HIGH SPATIAL RESOLUTION IMAGING OF INERTIAL FUSION TARGET PLASMAS USING BUBBLE NEWTRON DETECTORS

PDF Version Also Available for Download.

Description

OAK B202 HIGH SPATIAL RESOLUTION IMAGING OF INERTIAL FUSION TARGET PLASMAS USING BUBBLE NEWTRON DETECTORS. Bubble detectors, which can detect neutrons with a spatial resolution of 5 to 30 {micro}, are a promising approach to high-resolution imaging of NIF target plasmas. Gel bubble detectors were used in successful proof-of-principle imaging experiments on OMEGA. Until recently, bubble detectors appeared to be the only approach capable of achieving neutron images of NIF targets with the desired 5 {micro} spatial resolution in the target plane. In 2001, NIF reduced the required standoff distance from the target, so that diagnostic components can now be ... continued below

Physical Description

4 pages

Creation Information

FISHER,RK October 1, 2002.

Context

This report is part of the collection entitled: Office of Scientific & Technical Information Technical Reports and was provided by UNT Libraries Government Documents Department to Digital Library, a digital repository hosted by the UNT Libraries. More information about this report can be viewed below.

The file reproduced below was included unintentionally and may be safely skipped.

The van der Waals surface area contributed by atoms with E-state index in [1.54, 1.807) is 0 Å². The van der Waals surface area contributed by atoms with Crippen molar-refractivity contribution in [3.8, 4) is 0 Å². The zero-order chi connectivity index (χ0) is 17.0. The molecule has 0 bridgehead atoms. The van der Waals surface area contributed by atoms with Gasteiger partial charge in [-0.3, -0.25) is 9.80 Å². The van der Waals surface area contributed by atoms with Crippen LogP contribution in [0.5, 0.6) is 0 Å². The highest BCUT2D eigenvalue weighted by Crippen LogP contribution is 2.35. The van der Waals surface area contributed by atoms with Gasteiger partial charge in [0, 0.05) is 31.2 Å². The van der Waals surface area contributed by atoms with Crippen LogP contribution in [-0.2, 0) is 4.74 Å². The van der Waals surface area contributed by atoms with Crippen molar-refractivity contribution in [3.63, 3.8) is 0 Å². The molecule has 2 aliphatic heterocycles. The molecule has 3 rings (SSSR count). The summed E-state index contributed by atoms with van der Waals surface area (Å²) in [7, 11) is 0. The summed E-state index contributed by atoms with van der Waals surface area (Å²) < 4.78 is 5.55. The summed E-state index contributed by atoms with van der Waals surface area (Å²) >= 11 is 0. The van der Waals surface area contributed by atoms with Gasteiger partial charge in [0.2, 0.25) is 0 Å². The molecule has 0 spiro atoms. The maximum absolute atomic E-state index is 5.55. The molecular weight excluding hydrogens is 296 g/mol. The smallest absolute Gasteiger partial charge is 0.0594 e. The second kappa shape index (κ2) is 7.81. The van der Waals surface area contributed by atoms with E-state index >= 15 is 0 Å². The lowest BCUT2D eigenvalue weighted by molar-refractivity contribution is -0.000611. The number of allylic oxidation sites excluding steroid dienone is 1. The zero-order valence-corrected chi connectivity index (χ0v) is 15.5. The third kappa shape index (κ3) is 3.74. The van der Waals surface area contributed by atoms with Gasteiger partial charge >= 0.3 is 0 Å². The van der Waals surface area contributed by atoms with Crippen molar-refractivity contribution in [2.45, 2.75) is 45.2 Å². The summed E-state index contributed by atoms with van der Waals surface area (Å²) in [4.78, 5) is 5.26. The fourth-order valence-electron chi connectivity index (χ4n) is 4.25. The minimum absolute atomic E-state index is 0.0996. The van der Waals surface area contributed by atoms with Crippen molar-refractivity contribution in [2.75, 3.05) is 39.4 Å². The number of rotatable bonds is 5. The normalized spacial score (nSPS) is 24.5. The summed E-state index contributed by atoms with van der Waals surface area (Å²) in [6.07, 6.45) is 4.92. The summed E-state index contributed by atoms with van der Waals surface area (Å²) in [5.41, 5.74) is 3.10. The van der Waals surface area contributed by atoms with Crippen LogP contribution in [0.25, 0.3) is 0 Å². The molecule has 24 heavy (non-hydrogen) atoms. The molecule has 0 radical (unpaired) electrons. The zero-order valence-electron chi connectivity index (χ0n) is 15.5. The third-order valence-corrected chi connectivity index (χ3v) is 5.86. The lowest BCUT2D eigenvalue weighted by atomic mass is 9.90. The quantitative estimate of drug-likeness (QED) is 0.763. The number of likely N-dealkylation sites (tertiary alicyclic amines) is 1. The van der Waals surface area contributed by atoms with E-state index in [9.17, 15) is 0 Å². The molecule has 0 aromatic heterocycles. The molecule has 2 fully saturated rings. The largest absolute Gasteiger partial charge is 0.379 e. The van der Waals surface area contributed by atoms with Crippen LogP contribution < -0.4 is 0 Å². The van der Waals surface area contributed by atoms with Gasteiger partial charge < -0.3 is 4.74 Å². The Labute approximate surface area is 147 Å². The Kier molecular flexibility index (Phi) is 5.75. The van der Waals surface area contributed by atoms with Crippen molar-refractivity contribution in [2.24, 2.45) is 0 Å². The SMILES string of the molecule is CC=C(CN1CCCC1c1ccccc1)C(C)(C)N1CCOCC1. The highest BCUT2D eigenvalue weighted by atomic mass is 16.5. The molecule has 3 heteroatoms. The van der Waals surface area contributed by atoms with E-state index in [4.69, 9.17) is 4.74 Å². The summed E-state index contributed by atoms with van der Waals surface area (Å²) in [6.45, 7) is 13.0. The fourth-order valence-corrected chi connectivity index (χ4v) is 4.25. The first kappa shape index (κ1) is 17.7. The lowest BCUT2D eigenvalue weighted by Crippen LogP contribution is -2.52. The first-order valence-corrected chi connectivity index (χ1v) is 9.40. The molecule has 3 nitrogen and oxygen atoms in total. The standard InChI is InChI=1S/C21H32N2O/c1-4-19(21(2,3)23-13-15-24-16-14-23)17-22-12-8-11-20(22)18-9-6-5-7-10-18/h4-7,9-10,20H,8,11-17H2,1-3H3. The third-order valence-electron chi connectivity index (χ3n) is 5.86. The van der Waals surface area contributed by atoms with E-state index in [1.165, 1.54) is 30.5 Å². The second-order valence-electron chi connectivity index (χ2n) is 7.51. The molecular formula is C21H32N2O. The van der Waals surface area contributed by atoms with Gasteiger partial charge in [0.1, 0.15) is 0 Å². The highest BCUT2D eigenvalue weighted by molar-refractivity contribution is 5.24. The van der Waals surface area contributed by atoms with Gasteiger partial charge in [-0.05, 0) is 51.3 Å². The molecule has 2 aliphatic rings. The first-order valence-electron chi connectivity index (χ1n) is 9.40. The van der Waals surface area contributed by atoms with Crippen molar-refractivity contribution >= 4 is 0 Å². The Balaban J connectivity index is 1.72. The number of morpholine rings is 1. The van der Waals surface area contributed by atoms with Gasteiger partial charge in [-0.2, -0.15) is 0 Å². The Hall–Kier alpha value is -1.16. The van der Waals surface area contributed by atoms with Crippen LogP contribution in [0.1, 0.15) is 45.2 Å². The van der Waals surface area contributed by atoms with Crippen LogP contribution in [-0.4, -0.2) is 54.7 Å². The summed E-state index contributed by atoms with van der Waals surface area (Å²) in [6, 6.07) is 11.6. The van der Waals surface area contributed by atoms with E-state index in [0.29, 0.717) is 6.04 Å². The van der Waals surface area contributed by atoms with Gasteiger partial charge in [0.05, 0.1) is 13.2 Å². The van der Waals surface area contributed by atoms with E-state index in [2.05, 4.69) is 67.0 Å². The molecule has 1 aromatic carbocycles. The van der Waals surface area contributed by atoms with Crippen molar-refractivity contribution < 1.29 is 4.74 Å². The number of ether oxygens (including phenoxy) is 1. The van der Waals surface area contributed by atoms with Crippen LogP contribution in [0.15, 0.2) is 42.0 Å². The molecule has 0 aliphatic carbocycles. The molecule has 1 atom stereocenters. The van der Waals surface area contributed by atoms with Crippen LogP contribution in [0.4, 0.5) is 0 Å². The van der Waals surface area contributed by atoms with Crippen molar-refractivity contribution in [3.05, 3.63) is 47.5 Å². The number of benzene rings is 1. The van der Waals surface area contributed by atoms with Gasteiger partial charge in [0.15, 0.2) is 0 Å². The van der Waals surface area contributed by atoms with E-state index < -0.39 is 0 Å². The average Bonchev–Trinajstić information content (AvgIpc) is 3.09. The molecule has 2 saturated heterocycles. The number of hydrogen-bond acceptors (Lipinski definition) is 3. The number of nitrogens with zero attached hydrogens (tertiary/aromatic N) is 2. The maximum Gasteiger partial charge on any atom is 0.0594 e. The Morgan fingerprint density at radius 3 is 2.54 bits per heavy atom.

Who

People and organizations associated with either the creation of this report or its content.

Author

Sponsor

Publisher

Provided By

UNT Libraries Government Documents Department

Serving as both a federal and a state depository library, the UNT Libraries Government Documents Department maintains millions of items in a variety of formats. The department is a member of the FDLP Content Partnerships Program and an Affiliated Archive of the National Archives.

Contact Us

What

Descriptive information to help identify this report. Follow the links below to find similar items on the Digital Library.

Description